We have just finished a brilliant fortnight working with Grassroot Soccer, an organisation that aims to harness the power of soccer to connect young people to the information, health services and mentors they need to thrive. The workshops took place in South Africa, Zambia and Zimbabwe to support the expansion of the focus of Grassroots Soccer to include a comprehensive approach to sexual and reproductive health and rights (SRHR), and adolescent health and well-being.
Sport can be a powerful tool for personal development, and also tackling some wider social and interpersonal concerns for young people.
A report out this week from UEFA, the European Football Union, found that participating in football boosts girl’s confidence. They compared football with other sports in a study involving more than 4,000 girls, and found that teenage girls who play football report higher levels of self-confidence.
I was reminded about the power of sport in creating opportunities for learning during our work this week. It was an opportunity to step back and remember the power of experience, reflection and metaphor in understanding complex personal, social and political dynamics.
As a facilitator, I always use lots of activities, questions, and games. I aspire to – and usually succeed in – being interactive and flexible in my approach. I travel everywhere with coloured crayons, that I use in (sometimes poor, sometimes masterpiece) attempts to make flip charts and signs for the wall so that it may seem more like an art gallery than a meeting room. I also like to run activities outside and find open spaces for group work in gardens, by a river or other spaces where a conversation can take place in the openness of the natural environment. Yet I was reminded this week that these are all techniques that rely on words, articulation and explicit thought for the learning to take place.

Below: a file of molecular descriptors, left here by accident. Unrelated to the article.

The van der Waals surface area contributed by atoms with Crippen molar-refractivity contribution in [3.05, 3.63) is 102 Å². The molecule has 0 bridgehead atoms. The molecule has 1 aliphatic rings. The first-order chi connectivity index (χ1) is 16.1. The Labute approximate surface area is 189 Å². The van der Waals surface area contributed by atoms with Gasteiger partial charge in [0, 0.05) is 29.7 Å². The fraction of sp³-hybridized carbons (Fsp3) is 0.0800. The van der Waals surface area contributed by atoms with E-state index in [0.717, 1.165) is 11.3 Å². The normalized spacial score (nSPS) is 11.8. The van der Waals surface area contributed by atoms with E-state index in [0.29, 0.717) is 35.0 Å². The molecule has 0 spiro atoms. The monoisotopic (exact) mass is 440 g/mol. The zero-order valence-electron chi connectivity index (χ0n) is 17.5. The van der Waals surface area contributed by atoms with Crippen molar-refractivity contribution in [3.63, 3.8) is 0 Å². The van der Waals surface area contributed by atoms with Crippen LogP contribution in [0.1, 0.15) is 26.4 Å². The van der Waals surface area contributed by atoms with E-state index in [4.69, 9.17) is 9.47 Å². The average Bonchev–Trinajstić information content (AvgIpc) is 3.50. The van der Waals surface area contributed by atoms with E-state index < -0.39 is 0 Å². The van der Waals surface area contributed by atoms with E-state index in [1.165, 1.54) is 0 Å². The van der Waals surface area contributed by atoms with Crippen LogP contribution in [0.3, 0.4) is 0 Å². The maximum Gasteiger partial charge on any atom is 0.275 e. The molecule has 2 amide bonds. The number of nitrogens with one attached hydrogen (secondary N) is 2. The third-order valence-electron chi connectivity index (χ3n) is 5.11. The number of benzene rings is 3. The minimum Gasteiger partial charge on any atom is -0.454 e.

Sometimes it can be too hard at a specific moment to find the right words to construct a sentence, explain a question, or pinpoint a phrase to capture the complexity of the issues under discussion. Integrating sexual and reproductive health and rights with HIV is a complex area, as are reflections about sexuality, the construction and performance of gender, and the intersecting layers of anyone’s personal identity. Facilitators and meeting conveners alike tend to forget to accommodate that challenge of communication in shaping agendas. In a micro way, workshops replicate classrooms and more formal sites of learning by trying to programme a logical unfurling of information in an intense and usually ambitiously short time frame.
It is so clear from the sports based activity learning used by Grassroot Soccer and others in their programming with young people, that learning without words can be very powerful. Perhaps ever more so than what we are able to explain through explicit thoughts, conversations, flip charts, and group discussions.
There must be a way we could harness the power of experiential and metaphorical learning for adult learning? Surely we can build sport, fun, open space, un-programmed space for loose and impromptu conversations within workshops such as these?
That is my new challenge. In facilitating learning processes and workshops in the future, ones that I have privileged enough to have been tasked to curate, I hope that we can embrace a creative openness to plan a programme that leaves a lot unplanned. In other words, I hope to create an agenda that includes a balance of content as well space and activities that can enable a different and more experiential type of learning and reflection to take place. I look forward to a programme that includes 4 hours of open space in the middle of each day…. where actions may have a space where they can speak louder than words.